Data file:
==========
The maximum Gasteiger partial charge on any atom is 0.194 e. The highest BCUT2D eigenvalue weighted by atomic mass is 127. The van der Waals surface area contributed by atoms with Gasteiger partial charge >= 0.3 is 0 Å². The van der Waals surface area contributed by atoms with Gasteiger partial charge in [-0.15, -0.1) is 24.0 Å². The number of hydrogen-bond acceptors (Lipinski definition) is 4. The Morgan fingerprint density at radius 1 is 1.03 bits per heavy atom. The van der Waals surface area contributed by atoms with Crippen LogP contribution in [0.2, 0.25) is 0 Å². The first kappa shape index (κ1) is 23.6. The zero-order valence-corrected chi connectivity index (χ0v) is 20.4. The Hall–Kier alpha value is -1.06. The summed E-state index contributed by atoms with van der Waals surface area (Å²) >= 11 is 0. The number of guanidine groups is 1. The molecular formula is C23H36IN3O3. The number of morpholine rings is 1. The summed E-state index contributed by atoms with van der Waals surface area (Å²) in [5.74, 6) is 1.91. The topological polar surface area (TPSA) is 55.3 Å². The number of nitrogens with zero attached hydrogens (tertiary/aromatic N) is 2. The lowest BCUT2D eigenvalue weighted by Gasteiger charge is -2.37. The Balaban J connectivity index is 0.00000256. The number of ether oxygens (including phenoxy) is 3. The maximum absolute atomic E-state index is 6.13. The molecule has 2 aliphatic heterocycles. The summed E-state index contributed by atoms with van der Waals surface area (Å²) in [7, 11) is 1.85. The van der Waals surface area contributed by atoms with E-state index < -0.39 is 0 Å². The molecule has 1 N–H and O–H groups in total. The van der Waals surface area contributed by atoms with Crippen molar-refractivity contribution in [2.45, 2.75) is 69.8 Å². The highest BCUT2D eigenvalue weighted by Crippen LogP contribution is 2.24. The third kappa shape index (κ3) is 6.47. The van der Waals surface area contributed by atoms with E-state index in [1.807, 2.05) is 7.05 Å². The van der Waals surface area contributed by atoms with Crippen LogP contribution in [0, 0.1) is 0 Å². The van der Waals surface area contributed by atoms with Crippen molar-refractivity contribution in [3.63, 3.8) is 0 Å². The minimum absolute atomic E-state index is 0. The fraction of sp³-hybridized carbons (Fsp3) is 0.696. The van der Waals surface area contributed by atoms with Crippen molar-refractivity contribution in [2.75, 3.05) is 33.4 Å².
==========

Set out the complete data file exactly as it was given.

The maximum Gasteiger partial charge on any atom is 0.194 e. The highest BCUT2D eigenvalue weighted by atomic mass is 127. The van der Waals surface area contributed by atoms with Gasteiger partial charge >= 0.3 is 0 Å². The van der Waals surface area contributed by atoms with Gasteiger partial charge in [-0.15, -0.1) is 24.0 Å². The number of hydrogen-bond acceptors (Lipinski definition) is 4. The Morgan fingerprint density at radius 1 is 1.03 bits per heavy atom. The van der Waals surface area contributed by atoms with Crippen LogP contribution in [0.2, 0.25) is 0 Å². The first kappa shape index (κ1) is 23.6. The zero-order valence-corrected chi connectivity index (χ0v) is 20.4. The Hall–Kier alpha value is -1.06. The summed E-state index contributed by atoms with van der Waals surface area (Å²) >= 11 is 0. The number of guanidine groups is 1. The molecular formula is C23H36IN3O3. The number of morpholine rings is 1. The summed E-state index contributed by atoms with van der Waals surface area (Å²) in [5.74, 6) is 1.91. The topological polar surface area (TPSA) is 55.3 Å². The number of nitrogens with zero attached hydrogens (tertiary/aromatic N) is 2. The lowest BCUT2D eigenvalue weighted by Gasteiger charge is -2.37. The Balaban J connectivity index is 0.00000256. The number of ether oxygens (including phenoxy) is 3. The maximum absolute atomic E-state index is 6.13. The molecule has 2 aliphatic heterocycles. The summed E-state index contributed by atoms with van der Waals surface area (Å²) in [7, 11) is 1.85. The van der Waals surface area contributed by atoms with E-state index < -0.39 is 0 Å². The molecule has 1 N–H and O–H groups in total. The van der Waals surface area contributed by atoms with Crippen molar-refractivity contribution in [2.45, 2.75) is 69.8 Å². The highest BCUT2D eigenvalue weighted by Crippen LogP contribution is 2.24. The third kappa shape index (κ3) is 6.47. The van der Waals surface area contributed by atoms with E-state index in [1.807, 2.05) is 7.05 Å². The van der Waals surface area contributed by atoms with Crippen LogP contribution in [0, 0.1) is 0 Å². The van der Waals surface area contributed by atoms with Crippen molar-refractivity contribution in [3.63, 3.8) is 0 Å². The minimum absolute atomic E-state index is 0. The fraction of sp³-hybridized carbons (Fsp3) is 0.696. The van der Waals surface area contributed by atoms with Crippen molar-refractivity contribution in [2.75, 3.05) is 33.4 Å².